Used for its wide-ranging purported benefits from reducing cancer risk to maintaining healthy bones and teeth, vitamin D is readily available to the public in the form of supplements and over-the-counter formulations. Declared a global epidemic in 2010, vitamin D deficiency continues to affect billions of individuals worldwide. However, new research indicates the potential toxicity of excess amounts of vitamin D. The common perception that consuming increased amounts of the vitamin can only lead to added benefits may be wrong, as recent evidence reveals it can actually lead to increased harm on the body, specifically kidney failure.
A 2019 case study published in the Canadian Medical Association Journal, details the potential noxious effects of excessive vitamin D consumption in a 54-year-old man. Lead author Dr. Bourne Auguste, a clinical fellow in Home Dialysis at Toronto General Hospital, reports the case of a man who returned from a trip to Southeast Asia with significantly elevated creatinine levels, signifying impaired kidney function. Potential causes included the patient’s anti-hypertensive medication and diuretics, which were immediately discontinued. Four weeks later, creatinine levels were at an all-time high. The patient was referred to a nephrologist, who concluded the man had hypercalcemia, elevated levels of vitamin D, and kidney damage.
Supplements and Sunlight
The above complications were tied to high doses of vitamin D prescribed to the patient by a naturopath, despite no known history of deficiency or bone loss. In addition to consuming between 8,000 and 12,000 IU of vitamin D for 2.5 years, the patient had spent extended periods of time in the sun, averaging between 6 to 8 hours per day for 2 weeks in Asia. He was advised to stop consuming vitamin D supplements and calcium-rich foods however, at the following visit, physicians found continuously increasing levels of 1,25-dihydroxyvitamin D and calcium. New-onset itchiness, likely due to the patient’s hypercalcemia, was also reported.
Adjunctive therapies alongside the cessation of vitamin D supplements, such as hydroxychloroquine and glucocorticoids, have been shown to reduce levels of 1,25-dihydroxyvitamin D in the body. The patient was prescribed 400 mg of hydroxychloroquine daily, which decreased his levels of calcium and vitamin D. During a follow-up one year later, the patient’s calcium and vitamin D levels had returned to normal, but he suffered from stage 3B chronic kidney disease.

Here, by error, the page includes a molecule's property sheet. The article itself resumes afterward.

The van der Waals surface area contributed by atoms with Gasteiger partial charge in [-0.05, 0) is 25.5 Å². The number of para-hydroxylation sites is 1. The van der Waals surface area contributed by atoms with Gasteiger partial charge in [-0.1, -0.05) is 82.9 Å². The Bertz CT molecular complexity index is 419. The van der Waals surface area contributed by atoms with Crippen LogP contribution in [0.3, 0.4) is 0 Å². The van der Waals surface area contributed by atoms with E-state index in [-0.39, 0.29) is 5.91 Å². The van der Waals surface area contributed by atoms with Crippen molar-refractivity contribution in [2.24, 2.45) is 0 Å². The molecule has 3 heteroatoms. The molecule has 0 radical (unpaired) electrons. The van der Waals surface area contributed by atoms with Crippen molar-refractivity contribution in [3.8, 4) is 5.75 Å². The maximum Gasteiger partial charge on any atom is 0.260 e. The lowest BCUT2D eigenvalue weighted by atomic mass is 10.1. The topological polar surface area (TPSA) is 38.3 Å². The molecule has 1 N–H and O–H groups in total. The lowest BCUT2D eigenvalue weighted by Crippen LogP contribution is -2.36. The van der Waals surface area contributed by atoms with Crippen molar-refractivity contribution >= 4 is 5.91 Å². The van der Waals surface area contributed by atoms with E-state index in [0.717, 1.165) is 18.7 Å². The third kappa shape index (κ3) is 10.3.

Vitamin D Guidelines
Revealing the link between excessive vitamin D consumption and kidney damage in non-deficient individuals, this case study aims to inform a wider audience of the potential noxious effects of large doses in patients with normal serum vitamin D levels. Although rare in occurrence, consumption of over 10,000 IU daily can lead to toxicity, also called hypervitaminosis D. 2010 Canadian guidelines from Osteoporosis recommend 400-1,000 IU of vitamin D daily for most individuals and between 800 and 2,000 IU daily for older adults facing an increased risk of osteoporosis. In the U.S., National Institutes of Health recommends 600 IU daily for males and females between the ages of 1 and 70, and 800 IU per day for those older than 70.
Toxicity and Management
Due to its wide therapeutic range, vitamin D toxicity is rare. However, as it is a fat-soluble vitamin, high doses taken over extended periods of time can eventually lead to buildup and long-term complications such as kidney function impairment.
Vitamin D toxicity can often go long undetected due to its vague presentation. The non-specific symptoms include fatigue, high blood pressure, frequent urination, confusion, and itchiness. Additionally, patients may be taking supplements without full disclosure to physicians. Early detection of toxicity may help prevent hypercalcemia and kidney damage.
A review of prescription and over-the-counter medications should be conducted in patients with suspected hypervitaminosis D. Management of the condition also includes limiting exposure to sunlight and regular monitoring of vitamin D levels, even in asymptomatic patients. Due to its fat solubility, vitamin D at increased levels may be present in the body for several months after cessation.
Although vitamin D toxicity is rare, clinicians should be aware of the risks of overconsumption and the potential long-term complications associated with it. Further research needs to be conducted to determine the risks of vitamin D supplements and overconsumption in the non-deficient population.